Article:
Author: Heinz P. Bloch, P.E.
Pump bearing selection is always a compromise. Again, each improvement in one of the 5 performance characteristics depicted in Figure 1 will be at the expense of another. If it’s not shown as a physical characteristic, it must be another universal yardstick: money. Improvements in all five characteristics will cost money, possibly because exotic materials will be involved. The API-610 clause on using flush-ground angular contact bearings oriented back-to-back as your thrust bearing is one such compromise. The main reason for the clause is simplicity and low cost, certainly not superior performance (Ref. 1).
For superior performance we may have to use preloaded bearings, or bearing pairs where each of the two bearings has contact angles that differ from each other. This is shown in Figure 2. Our advice is to work with only those bearing manufacturers that explain these facts to you. A superior manufacturer will work with you and recommend bearing sets that solve problems, not bearing sets that increase the manufacturer’s sales figures and profit margins.
Granted, bearing sets selected per API-610 work most of the time, but they do tend to skid (Figure 3) if the axial load causes one bearing to carry more than 50 or 55% of the total load. In that case, bearings designed per Figure 2 will serve you better because they avoid skidding (Ref. 2). Skidding generates heat. We see the result of skidding as streaks of rubber on an airport landing strip or on a drag strip for hot rod vehicles. Skidding means wear and wear means premature failure.
It stands to reason that misapplications and misunderstandings relating to bearing technology can lead to costly repeat failures. Paying attention to detail is needed for lowest cost of ownership over the long haul. Accordingly, being detail-oriented is perhaps the most important attribute of Best-of-Class performers.
Rolling element bearings are precision components that must be treated with great care. Thoughtful selection and picking the right bearing for the application will allow rolling element bearings to run flawlessly for six or more years in centrifugal process pumps. Careless installation is certain to wreck bearings. Visualize from Figure 4 that rated life is greatest with a certain amount of preload. Neither excessive preload nor excessive clearance is good for the bearing. Thrust bearings configurations that comply with API-610 have no preload and thus usually have internal clearances near zero. Therefore, their life expectancies are probably close to what SKF is here (in Figure 4) representing by the vertical, i.e. away from the otherwise reachable maximum life.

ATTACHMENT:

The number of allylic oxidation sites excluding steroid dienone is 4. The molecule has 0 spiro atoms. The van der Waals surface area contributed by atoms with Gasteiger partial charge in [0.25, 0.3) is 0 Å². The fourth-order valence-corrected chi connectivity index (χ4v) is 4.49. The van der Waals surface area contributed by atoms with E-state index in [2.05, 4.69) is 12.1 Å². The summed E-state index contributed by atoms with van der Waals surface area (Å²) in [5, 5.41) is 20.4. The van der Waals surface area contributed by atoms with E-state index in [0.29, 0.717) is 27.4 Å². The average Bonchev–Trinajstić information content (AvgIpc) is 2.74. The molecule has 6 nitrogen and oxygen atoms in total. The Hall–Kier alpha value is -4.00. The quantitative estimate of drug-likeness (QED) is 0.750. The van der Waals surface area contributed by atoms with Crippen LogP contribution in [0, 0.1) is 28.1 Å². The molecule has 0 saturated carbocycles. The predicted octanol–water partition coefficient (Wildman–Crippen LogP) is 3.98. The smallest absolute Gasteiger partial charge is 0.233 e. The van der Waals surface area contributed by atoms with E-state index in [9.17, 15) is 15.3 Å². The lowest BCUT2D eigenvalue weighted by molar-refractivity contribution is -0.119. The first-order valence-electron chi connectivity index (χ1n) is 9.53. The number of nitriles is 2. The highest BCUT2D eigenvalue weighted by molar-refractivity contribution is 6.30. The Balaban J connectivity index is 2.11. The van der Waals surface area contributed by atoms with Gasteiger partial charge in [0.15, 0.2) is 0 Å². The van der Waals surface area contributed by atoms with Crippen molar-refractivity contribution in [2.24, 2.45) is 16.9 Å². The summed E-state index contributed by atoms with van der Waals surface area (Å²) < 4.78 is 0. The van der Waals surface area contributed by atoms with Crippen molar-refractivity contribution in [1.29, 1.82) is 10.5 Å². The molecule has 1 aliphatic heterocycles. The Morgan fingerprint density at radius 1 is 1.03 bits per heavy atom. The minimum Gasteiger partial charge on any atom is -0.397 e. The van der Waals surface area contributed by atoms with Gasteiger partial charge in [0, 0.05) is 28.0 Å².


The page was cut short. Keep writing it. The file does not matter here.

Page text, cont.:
Bearing selection overview and windage as a design problem
The location of a bearing’s cage relative to other bearing components is seen on the five bearing nomenclature drawings, Figures 5(a) through 5(e). Because of the inclined cage in the angular contact bearing of Figure 5(e), a certain pumping action exists from the “a” to the “b” direction. In most instances, lubricant finds it more difficult to flow from “b” to “a” because windage will have to be overcome. Windage is the fan effect that generates air flow from the smaller to the larger cage diameter. In essence, an inclined cage acts as a tiny impeller, blower, or small bladed fan (Ref. 3).
Side “a” is called the “back” of a bearing. Note that this is where the outer ring is wide and the inner ring is narrow. In an inadequately designed bearing housing this windage can cause fluctuating oil levels or leakage from bearing housing seals. Issues of windage and pressure balance are related to cage location and cage configuration; both are very important. Note also that with back-to-back mounted thrust bearing pairs, oil applied by traditional means will encounter point “b” before it can reach point “a”. Remember that fact whenever you deal with oil rings, perhaps in a future issue of “Knowledge is Uptime.” Lubricant application by oil ring is still Present Practice, but it is decidedly not Best Available Technology—in spite of the fact that oil rings have been around since the mid-19th Century. We will deal with it in a future issue of “Knowledge is Uptime.”
API-style pumps are of sturdy construction and are recommended by the American Petroleum Institute (in its Standard API-610) for flammable, toxic, or otherwise hazardous services (Ref. 2). It should be noted that, in API-style process pumps, two separate angular contact ball bearings styles per Figure 5(e) make up the set typically used to absorb the axial thrust load created by impeller hydraulics.
- Bloch, Heinz P. and Allan Budris; “Pump User’s Handbook: Life Extension,” 4th Edition, (2014), Fairmont Publishing, Lilburn, GA, ISBN 0-88173-720-8
- Bloch, Heinz P.; “Pump Wisdom: Problem Solving for Operators and Specialists”; (2011), Wiley & Sons, Hoboken, NJ; ISBN 9-781118-04123-9
- Bloch, Heinz P.; “Petrochemical Machinery Insights,” (2016) Elsevier Publishing, Oxford, UK, and Cambridge, MA, ISBN 978-0-12-809272-9